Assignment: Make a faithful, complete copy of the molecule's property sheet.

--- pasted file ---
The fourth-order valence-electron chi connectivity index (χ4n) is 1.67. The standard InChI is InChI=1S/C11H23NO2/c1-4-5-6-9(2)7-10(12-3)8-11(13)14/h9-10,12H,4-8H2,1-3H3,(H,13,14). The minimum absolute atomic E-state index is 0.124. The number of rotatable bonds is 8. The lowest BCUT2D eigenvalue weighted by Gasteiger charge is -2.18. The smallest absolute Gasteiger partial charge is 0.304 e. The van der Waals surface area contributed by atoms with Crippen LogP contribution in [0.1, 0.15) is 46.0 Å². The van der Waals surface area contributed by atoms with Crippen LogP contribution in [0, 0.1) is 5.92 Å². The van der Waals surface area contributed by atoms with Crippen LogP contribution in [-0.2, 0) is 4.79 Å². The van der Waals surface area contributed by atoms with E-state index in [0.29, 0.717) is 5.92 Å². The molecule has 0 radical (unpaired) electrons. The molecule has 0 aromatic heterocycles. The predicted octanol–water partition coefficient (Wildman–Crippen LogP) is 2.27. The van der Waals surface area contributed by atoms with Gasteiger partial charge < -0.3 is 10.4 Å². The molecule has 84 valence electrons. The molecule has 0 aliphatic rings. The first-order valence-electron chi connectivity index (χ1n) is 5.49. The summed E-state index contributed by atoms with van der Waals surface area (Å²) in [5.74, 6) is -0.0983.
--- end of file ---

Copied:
The fourth-order valence-electron chi connectivity index (χ4n) is 1.67. The standard InChI is InChI=1S/C11H23NO2/c1-4-5-6-9(2)7-10(12-3)8-11(13)14/h9-10,12H,4-8H2,1-3H3,(H,13,14). The minimum absolute atomic E-state index is 0.124. The number of rotatable bonds is 8. The lowest BCUT2D eigenvalue weighted by Gasteiger charge is -2.18. The smallest absolute Gasteiger partial charge is 0.304 e. The van der Waals surface area contributed by atoms with Crippen LogP contribution in [0.1, 0.15) is 46.0 Å². The van der Waals surface area contributed by atoms with Crippen LogP contribution in [0, 0.1) is 5.92 Å². The van der Waals surface area contributed by atoms with Crippen LogP contribution in [-0.2, 0) is 4.79 Å². The van der Waals surface area contributed by atoms with E-state index in [0.29, 0.717) is 5.92 Å². The molecule has 0 radical (unpaired) electrons. The molecule has 0 aromatic heterocycles. The predicted octanol–water partition coefficient (Wildman–Crippen LogP) is 2.27. The van der Waals surface area contributed by atoms with Gasteiger partial charge < -0.3 is 10.4 Å². The molecule has 84 valence electrons. The molecule has 0 aliphatic rings. The first-order valence-electron chi connectivity index (χ1n) is 5.49. The summed E-state index contributed by atoms with van der Waals surface area (Å²) in [5.74, 6) is -0.0983.